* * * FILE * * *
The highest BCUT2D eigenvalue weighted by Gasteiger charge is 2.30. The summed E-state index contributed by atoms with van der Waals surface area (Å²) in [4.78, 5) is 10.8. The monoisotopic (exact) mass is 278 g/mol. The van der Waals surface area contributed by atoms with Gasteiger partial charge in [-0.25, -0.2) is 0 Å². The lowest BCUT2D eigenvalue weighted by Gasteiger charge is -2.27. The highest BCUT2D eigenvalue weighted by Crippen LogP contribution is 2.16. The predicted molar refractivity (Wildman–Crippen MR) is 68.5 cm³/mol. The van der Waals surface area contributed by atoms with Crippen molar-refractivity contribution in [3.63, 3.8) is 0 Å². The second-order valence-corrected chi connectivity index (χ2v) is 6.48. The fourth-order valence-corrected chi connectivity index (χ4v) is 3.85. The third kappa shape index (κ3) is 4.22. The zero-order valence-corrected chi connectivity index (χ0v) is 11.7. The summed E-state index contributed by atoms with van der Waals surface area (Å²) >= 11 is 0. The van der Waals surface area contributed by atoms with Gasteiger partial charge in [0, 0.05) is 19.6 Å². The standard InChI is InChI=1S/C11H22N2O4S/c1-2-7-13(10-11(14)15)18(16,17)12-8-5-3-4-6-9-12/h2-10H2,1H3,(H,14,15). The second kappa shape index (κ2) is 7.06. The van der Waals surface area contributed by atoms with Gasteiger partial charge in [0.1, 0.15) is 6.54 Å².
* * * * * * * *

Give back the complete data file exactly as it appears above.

The highest BCUT2D eigenvalue weighted by Gasteiger charge is 2.30. The summed E-state index contributed by atoms with van der Waals surface area (Å²) in [4.78, 5) is 10.8. The monoisotopic (exact) mass is 278 g/mol. The van der Waals surface area contributed by atoms with Gasteiger partial charge in [-0.25, -0.2) is 0 Å². The lowest BCUT2D eigenvalue weighted by Gasteiger charge is -2.27. The highest BCUT2D eigenvalue weighted by Crippen LogP contribution is 2.16. The predicted molar refractivity (Wildman–Crippen MR) is 68.5 cm³/mol. The van der Waals surface area contributed by atoms with Crippen molar-refractivity contribution in [3.63, 3.8) is 0 Å². The second-order valence-corrected chi connectivity index (χ2v) is 6.48. The fourth-order valence-corrected chi connectivity index (χ4v) is 3.85. The third kappa shape index (κ3) is 4.22. The zero-order valence-corrected chi connectivity index (χ0v) is 11.7. The summed E-state index contributed by atoms with van der Waals surface area (Å²) >= 11 is 0. The van der Waals surface area contributed by atoms with Gasteiger partial charge in [0, 0.05) is 19.6 Å². The standard InChI is InChI=1S/C11H22N2O4S/c1-2-7-13(10-11(14)15)18(16,17)12-8-5-3-4-6-9-12/h2-10H2,1H3,(H,14,15). The second kappa shape index (κ2) is 7.06. The van der Waals surface area contributed by atoms with Gasteiger partial charge in [0.1, 0.15) is 6.54 Å².